Place: Sidewalk opposite the Burmese Embassy, 85 Range Road, Ottawa (near the intersection of Templeton Street and Range road)

Date: May 18 (Monday), 2009

Time: 1:30 – 3:30pm

Place: Burmese Embassy, 85 Range Road, Ottawa

Direction: For Bus take the #5 and exit at Laurier and Range road (next to Strathcona Park). Or take #16 and get off at Range Road and Templeton if you are on the Bus heading towards Hospital. For #16 heading to Lincoln Fields get off near Chapel and Templeton and walk one block east on Templeton to Range Road.

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Media contact: 613-297-6835

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Canada Deeply Concerned Over New Charges Against Nobel Laureate Aung San Suu Kyi

May 14, 2009 (6:40 p.m. EDT) No. 131

The Honourable Lawrence Cannon, Minister of Foreign Affairs, today issued the following statement denouncing the continued, unlawful detention of Burmese pro-democracy leader Aung San Suu Kyi:

“Canada is seriously concerned with the new charges laid against Aung San Suu Kyi, and calls upon the Burmese regime to respect the human rights and fundamental freedoms of all the people of Burma.

“Recent concerns regarding Aung San Suu Kyi’s health will only be heightened by her transfer to harsh prison conditions. Canada strongly urges the Burmese authorities to provide appropriate medical care to all inmates in its prisons and to immediately release Aung San Suu Kyi and all other political prisoners, a number of whom suffer from serious health problems.

“Freedom, democracy, human rights and the rule of law are values fundamental to Canada’s foreign policy. Canada believes that the elections planned for 2010 will only be credible if the Burmese regime unconditionally frees all political prisoners and allows opposition groups to participate freely in the electoral process.

“Canada continues to urge the Burmese authorities to engage in genuine dialogue with the democratic opposition and ethnic minorities. We have shown our solidarity with the people of Burma by imposing the toughest sanctions in the world on the regime and by conferring honorary Canadian citizenship on Aung San Suu Kyi.â€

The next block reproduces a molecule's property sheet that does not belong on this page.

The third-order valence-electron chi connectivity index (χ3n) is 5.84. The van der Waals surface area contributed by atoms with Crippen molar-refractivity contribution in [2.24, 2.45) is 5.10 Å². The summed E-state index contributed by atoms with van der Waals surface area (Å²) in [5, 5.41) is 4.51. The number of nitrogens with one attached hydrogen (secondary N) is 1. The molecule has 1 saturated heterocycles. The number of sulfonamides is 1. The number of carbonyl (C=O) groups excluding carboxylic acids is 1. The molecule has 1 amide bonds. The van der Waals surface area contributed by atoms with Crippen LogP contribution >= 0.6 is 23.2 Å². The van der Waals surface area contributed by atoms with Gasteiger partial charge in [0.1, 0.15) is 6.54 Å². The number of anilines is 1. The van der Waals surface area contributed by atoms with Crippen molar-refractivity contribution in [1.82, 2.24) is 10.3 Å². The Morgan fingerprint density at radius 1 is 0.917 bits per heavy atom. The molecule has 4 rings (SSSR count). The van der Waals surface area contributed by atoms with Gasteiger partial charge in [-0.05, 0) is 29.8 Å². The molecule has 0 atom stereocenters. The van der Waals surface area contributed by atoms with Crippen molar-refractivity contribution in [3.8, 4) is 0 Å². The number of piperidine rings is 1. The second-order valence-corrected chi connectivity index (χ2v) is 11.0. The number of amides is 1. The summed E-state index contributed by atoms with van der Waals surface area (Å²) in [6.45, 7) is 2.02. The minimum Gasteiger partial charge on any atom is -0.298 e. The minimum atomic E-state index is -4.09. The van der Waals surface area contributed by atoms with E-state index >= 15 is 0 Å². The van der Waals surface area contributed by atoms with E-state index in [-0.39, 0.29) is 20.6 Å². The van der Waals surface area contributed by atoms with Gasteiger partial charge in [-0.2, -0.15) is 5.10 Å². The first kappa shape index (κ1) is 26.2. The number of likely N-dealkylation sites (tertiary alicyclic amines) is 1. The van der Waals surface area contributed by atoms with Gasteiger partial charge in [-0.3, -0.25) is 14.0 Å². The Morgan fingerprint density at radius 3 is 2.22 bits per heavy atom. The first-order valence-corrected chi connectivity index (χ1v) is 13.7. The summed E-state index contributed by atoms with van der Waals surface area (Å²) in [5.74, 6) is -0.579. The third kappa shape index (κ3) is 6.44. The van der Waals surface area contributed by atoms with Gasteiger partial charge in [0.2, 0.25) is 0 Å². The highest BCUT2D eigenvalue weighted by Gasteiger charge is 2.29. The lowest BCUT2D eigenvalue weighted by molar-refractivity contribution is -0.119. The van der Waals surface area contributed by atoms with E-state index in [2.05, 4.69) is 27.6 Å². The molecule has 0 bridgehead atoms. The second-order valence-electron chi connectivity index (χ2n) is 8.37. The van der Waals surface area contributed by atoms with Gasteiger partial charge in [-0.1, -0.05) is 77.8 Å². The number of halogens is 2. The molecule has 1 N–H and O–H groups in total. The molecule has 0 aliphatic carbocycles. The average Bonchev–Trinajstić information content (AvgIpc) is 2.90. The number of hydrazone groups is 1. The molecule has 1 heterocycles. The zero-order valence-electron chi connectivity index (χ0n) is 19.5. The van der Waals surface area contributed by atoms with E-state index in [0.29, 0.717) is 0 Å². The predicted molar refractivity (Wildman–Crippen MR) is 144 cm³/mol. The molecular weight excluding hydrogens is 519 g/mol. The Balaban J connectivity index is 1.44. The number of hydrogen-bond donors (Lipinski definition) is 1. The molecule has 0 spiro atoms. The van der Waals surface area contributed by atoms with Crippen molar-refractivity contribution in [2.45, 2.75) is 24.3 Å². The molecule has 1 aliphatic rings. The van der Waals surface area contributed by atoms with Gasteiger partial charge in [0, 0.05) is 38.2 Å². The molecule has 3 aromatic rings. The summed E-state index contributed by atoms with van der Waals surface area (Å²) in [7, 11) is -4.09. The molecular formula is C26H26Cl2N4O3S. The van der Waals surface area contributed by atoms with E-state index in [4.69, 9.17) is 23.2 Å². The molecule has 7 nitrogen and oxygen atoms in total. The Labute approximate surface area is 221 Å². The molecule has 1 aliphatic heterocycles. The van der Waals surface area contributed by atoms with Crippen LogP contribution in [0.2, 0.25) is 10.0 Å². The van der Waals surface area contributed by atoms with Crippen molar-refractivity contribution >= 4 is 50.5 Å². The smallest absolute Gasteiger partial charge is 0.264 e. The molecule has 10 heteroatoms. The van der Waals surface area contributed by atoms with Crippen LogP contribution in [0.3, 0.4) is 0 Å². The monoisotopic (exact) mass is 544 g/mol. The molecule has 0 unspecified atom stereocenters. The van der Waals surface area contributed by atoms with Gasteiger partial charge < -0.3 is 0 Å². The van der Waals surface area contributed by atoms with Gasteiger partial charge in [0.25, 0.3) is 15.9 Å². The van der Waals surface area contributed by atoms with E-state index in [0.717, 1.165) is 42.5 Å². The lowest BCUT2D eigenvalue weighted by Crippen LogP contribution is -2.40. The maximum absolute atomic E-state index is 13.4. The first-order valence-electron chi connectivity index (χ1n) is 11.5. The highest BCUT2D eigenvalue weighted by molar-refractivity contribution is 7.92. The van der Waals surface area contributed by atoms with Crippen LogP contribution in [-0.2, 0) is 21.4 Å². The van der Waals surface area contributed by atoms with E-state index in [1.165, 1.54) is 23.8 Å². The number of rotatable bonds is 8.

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For further information, media representatives may contact:

Natalie Sarafian

Press Secretary

Office of the Minister of Foreign Affairs

613-995-1851

Foreign Affairs Media Relations Office

Foreign Affairs and International Trade Canada

613-995-1874

www.international.gc.ca/index.aspx

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  • 2 weeks later...

Burma: Shock but Not Surprise

May 27th, 2009

OTTAWA -- The Green Party of Canada expresses its shock and outrage with the re-arrest of Aung San Suu Kyi, Burmese leader and Nobel Peace Laureate. Elizabeth May, Leader of the Green Party urges the Government of Canada to use all diplomatic avenues – both bilateral and international – to obtain the immediate release of Aung and other political detainees.

Ms. May stated, “The world recognizes this as another outrageous action of the Burmese dictatorship in Burma and asks that pressure be put on the military regime to release Aung immediately.â€

Aung San Suu Kyi, was arrested, accused of breaching her house arrest and locked up on May 14, just days before her 13 years of detention was due to expire. She is the greatest threat to the Junta's hold on power. Her moral leadership of the democracy movement and the legacy of her landslide victory in 1990 elections means that she is the only figure who could face down the military in elections. Joe Foster, Human Rights critic noted, “It is well understood by everyone that this is a pretext to keep her detained until after elections which are set for 2010.â€

The successive military dominated regimes, including the ruling SPDC, see Burma as an existing unified nation. As such, Burmese minorities such as the Shan, Kachin, Chin, Mon, Karen and Karenni are seen as groups that must be controlled and suppressed rather than building a country as a federation of states that embraces these differences. Thousands are in jail in inhumane conditions and denied any medical care, there are ongoing abuses of human rights, there is violent repression of ethnic groups, and over a million have been forced into refuge across the border.

Mr. Foster urges Burma to live up to its obligations as a member of the Association of South East Asian Nations (ASEAN) and the ASEAN Charter which emphasizes the promotion of democracy, human rights and its UN obligations. ASEAN has called for the expediting of both its political reform efforts and its release of political detainees.

The Green Party calls on Canada to use its influence with ASEAN leaders and the UN Secretary General to secure Aung’s and all political prisoners' release immediately. It is believed that Aung is seriously ill and needs medical attention which is being denied.